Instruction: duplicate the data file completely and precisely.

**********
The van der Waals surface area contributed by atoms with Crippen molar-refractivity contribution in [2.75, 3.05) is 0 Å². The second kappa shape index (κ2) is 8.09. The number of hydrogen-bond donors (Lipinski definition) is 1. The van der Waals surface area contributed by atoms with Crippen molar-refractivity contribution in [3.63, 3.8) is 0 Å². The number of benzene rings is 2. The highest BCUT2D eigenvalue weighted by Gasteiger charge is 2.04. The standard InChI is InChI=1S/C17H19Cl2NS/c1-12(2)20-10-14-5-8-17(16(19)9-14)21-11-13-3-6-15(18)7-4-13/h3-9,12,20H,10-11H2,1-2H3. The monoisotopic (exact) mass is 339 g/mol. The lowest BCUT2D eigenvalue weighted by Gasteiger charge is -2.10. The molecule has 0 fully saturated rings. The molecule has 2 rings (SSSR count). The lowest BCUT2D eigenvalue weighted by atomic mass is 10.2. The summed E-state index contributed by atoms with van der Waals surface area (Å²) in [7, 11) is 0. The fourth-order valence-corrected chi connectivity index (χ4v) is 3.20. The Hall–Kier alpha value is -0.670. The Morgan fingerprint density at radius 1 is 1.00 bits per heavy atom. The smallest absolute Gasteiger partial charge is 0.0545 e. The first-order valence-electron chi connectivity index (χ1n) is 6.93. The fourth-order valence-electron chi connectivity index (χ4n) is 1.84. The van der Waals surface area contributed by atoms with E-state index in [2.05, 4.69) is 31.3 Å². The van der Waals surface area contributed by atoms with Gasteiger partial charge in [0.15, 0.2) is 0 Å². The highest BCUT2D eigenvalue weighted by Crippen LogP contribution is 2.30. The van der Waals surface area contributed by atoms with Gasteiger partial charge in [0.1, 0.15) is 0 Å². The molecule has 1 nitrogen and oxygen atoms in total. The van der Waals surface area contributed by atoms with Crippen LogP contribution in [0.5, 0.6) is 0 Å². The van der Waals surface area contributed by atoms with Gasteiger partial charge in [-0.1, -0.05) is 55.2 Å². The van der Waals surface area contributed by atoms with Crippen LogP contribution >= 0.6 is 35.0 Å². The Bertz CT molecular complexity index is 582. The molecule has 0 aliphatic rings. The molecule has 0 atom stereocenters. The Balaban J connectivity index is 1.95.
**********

The van der Waals surface area contributed by atoms with Crippen molar-refractivity contribution in [2.75, 3.05) is 0 Å². The second kappa shape index (κ2) is 8.09. The number of hydrogen-bond donors (Lipinski definition) is 1. The van der Waals surface area contributed by atoms with Crippen molar-refractivity contribution in [3.63, 3.8) is 0 Å². The number of benzene rings is 2. The highest BCUT2D eigenvalue weighted by Gasteiger charge is 2.04. The standard InChI is InChI=1S/C17H19Cl2NS/c1-12(2)20-10-14-5-8-17(16(19)9-14)21-11-13-3-6-15(18)7-4-13/h3-9,12,20H,10-11H2,1-2H3. The monoisotopic (exact) mass is 339 g/mol. The lowest BCUT2D eigenvalue weighted by Gasteiger charge is -2.10. The molecule has 0 fully saturated rings. The molecule has 2 rings (SSSR count). The lowest BCUT2D eigenvalue weighted by atomic mass is 10.2. The summed E-state index contributed by atoms with van der Waals surface area (Å²) in [7, 11) is 0. The fourth-order valence-corrected chi connectivity index (χ4v) is 3.20. The Hall–Kier alpha value is -0.670. The Morgan fingerprint density at radius 1 is 1.00 bits per heavy atom. The smallest absolute Gasteiger partial charge is 0.0545 e. The first-order valence-electron chi connectivity index (χ1n) is 6.93. The fourth-order valence-electron chi connectivity index (χ4n) is 1.84. The van der Waals surface area contributed by atoms with E-state index in [2.05, 4.69) is 31.3 Å². The van der Waals surface area contributed by atoms with Gasteiger partial charge in [0.15, 0.2) is 0 Å². The highest BCUT2D eigenvalue weighted by Crippen LogP contribution is 2.30. The van der Waals surface area contributed by atoms with Gasteiger partial charge in [0.1, 0.15) is 0 Å². The molecule has 1 nitrogen and oxygen atoms in total. The van der Waals surface area contributed by atoms with Crippen LogP contribution in [0.5, 0.6) is 0 Å². The van der Waals surface area contributed by atoms with Gasteiger partial charge in [-0.1, -0.05) is 55.2 Å². The van der Waals surface area contributed by atoms with Crippen LogP contribution >= 0.6 is 35.0 Å². The Bertz CT molecular complexity index is 582. The molecule has 0 aliphatic rings. The molecule has 0 atom stereocenters. The Balaban J connectivity index is 1.95.